Today was workshop day at the Region IX Convention of the American Guild of Organists in Bakersfield. One of the workshops I was most anxious to hear was one titled “Performing in the Golden Years: Just Survive or Really Thrive?” It was given by Dorothy Young Riess, who is now in her 82nd year on the planet, although you’d never know it. Dorothy spent the first third of her life in music, the second third of her life in medicine (She was an internist) and the next third of her life she is back to music.
Her talk was peppered with humor: Age doesn’t matter unless you’re cheese. Age is just a number, and mine is unlisted! Her role model is the great Catharine Crozier, who played memorized organ recitals at age 75, 80 and 85. She had some excellent advice for all of us organists who are aging and have to deal with gravity pulling us down, ultra-violet radiation, free radicals (what we eat); daily wear and tear on the body and our inability to regenerate cells after a certain age.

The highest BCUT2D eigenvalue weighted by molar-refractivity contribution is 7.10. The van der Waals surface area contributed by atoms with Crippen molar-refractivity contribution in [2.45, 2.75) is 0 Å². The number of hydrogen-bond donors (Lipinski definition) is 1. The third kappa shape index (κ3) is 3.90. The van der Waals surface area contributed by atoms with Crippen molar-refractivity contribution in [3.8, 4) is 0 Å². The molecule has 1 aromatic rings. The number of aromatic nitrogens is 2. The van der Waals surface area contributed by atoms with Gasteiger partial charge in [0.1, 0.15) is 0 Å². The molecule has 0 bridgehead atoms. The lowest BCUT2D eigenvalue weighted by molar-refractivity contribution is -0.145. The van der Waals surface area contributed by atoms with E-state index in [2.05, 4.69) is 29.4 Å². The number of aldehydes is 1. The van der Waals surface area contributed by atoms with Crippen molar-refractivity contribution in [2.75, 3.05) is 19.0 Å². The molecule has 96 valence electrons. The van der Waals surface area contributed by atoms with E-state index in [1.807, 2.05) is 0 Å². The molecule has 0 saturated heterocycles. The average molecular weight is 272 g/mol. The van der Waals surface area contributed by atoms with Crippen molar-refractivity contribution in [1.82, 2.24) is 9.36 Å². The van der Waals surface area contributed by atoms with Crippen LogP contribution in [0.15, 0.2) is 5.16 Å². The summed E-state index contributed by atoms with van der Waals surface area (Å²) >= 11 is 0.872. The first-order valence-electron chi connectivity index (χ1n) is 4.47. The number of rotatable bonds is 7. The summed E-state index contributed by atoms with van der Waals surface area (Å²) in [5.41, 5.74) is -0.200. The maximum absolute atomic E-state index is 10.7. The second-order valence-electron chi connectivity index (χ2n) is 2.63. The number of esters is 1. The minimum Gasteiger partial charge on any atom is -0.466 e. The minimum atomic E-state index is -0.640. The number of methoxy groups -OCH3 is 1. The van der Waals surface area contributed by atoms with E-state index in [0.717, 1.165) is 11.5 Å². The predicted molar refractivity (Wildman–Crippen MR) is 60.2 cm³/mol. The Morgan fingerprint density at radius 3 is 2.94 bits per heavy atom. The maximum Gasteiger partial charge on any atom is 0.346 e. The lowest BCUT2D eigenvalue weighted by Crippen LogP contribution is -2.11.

She cited some amazing statistics: musicians live longer by 12 years than ordinary people; organists live longer than orchestral conductors; and sopranos live longer than altos!
Dorothy had some excellent advice: Make yourself learn something new everyday — but only play the music that speaks to you and that you want to play! Life is too short to become well-rounded! Careful, slow practice is the only way to a good performance. Repetitions increase neurons. Put practicing on your schedule, just like a doctor’s appointment. Practice smarter, not harder: create a practice schedule and set goals for each session. Record each practice session, then play it back to evaluate it.
Talk about organists who have longevity: two years ago a woman won a free registration to this convention and she was presented to the assembly last night. It was also announced that she was 92 years old and continues to play at her church job of 52 years!